In comments here, Mark Sadowski says a lot of thoughtful things, including this:
Beckworth is claiming that AD growth has been steady despite fiscal contraction which it has. In fact the standard deviation of the quarterly growth rate in nominal GDP (NGDP) since 2010Q1 is by far the lowest for any 13 quarter period on data going back to 1947. Many Fed watchers have been stunned by the amazing steadiness of the NGDP numbers despite all the various fiscal policy shifts (or cliffs) and this raises serious doubts as to the existence of a liquidity trap.
I’ll admit, it’s not at all clear to me how the serious doubts follow from the amazing steadiness when GDP growth is stuck in the mud, but it’s that steadiness that I want to focus on – eventually.
Meanwhile, Graph 1 shows the YoY percentage growth in GDP over my life time, seasonally adjusted quarterly data.
As you can see, GDP growth has certainly been steady over the last three years, albeit at a remarkably low level. Market monetarists argue that since monetary policy has been inept and fiscal policy has not been expansionary, this steady growth casts serious doubts on the efficacy of fiscal policy.
Why can’t one simply turn this around and say that since fiscal policy has been inept and monetary policy has not been expansionary, this steady growth casts serious doubts on the efficacy of monetary policy? Either way it makes very little sense. And you’ll note that supporters of fiscal policy never make this kind of claim.
But let’s get back to GDP growth. Remember the simplicity of Graph 1, because in Graph 2, I’m going to make it very busy.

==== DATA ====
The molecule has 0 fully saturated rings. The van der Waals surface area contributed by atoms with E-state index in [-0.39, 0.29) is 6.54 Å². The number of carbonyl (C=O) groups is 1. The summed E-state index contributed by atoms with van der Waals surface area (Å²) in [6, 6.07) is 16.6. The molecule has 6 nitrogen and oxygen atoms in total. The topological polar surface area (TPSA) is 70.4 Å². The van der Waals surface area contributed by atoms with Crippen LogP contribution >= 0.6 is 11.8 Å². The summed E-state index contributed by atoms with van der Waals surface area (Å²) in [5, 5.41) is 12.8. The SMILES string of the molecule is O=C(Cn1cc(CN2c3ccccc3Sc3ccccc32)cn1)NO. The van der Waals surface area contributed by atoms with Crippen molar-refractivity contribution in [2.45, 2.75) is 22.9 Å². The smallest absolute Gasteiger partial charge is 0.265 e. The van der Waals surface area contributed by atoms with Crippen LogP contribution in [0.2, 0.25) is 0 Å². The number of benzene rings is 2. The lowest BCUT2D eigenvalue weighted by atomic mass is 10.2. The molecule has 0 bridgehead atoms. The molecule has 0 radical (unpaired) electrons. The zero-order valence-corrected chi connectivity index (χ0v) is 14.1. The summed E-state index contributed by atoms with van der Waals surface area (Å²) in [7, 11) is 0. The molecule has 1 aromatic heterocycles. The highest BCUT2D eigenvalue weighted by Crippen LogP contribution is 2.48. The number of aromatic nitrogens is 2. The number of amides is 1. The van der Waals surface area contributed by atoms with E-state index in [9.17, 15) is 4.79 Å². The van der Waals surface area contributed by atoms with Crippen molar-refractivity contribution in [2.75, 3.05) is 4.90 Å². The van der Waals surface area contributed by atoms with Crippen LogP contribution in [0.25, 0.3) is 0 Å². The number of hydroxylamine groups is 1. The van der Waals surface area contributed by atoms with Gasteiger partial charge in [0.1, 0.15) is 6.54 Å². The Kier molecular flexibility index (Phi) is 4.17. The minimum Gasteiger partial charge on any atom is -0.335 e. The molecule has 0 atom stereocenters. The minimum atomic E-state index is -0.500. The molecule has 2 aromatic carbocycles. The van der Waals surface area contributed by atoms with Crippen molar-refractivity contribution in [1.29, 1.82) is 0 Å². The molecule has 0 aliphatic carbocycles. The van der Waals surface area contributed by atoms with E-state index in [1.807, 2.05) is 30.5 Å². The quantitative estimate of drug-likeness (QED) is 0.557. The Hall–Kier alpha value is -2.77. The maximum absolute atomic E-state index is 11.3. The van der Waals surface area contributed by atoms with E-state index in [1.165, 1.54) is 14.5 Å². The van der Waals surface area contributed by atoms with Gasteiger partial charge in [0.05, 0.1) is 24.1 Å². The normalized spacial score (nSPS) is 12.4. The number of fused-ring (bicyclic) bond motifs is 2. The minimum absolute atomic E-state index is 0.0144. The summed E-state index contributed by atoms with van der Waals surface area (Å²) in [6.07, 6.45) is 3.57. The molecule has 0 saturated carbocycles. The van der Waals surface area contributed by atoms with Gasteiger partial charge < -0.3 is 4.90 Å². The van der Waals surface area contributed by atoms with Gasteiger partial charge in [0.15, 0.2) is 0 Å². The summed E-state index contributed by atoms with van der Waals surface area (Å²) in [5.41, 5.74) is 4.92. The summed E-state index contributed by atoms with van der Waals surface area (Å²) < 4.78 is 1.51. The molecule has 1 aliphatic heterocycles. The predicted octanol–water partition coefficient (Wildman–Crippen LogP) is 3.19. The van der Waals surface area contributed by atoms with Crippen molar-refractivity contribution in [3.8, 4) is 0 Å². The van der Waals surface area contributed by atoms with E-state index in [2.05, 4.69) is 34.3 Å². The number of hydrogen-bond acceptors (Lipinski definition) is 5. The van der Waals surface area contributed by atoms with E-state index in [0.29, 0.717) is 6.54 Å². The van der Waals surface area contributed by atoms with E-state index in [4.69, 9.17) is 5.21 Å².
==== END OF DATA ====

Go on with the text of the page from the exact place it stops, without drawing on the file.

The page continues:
The purple line is a 13 quarter moving average and the yellow line is a 13 year moving average. Both have been in decline since the early to middle 80′s. The red line is the growth level at the bottom of the 1982 trough – effectively a lower limit to GDP growth until the 2009 collapse. The green line is the growth level of the 1993 recovery – effectively an upper limit to GDP growth that we may never again experience. The blue line connects peaks since 1989. The downward trajectory is both unmistakable and disturbing. This is the legacy of Reaganomics, deregulation, globalization, a bloated rent-collecting finance sector, and growing inequality.
Average GDP growth for the entire data set since 1947 is 6.67%, nearly identical to the peak green line value of 6.58%.
Why is this relevant? For a decade starting in 1971 GDP growth was never below 6.58 percent. Since 1993, it’s only been above it for a brief blip in 2000. For much of the 70′s GDP growth was above 10%. For the last 20 years GDP growth has been below the 6.67% average since 1947, and for the last 6 years, it’s been below 5%.
The low standard deviation of GDP growth is simply an artifact of low GDP growth numbers.
That will be the subject of part 2.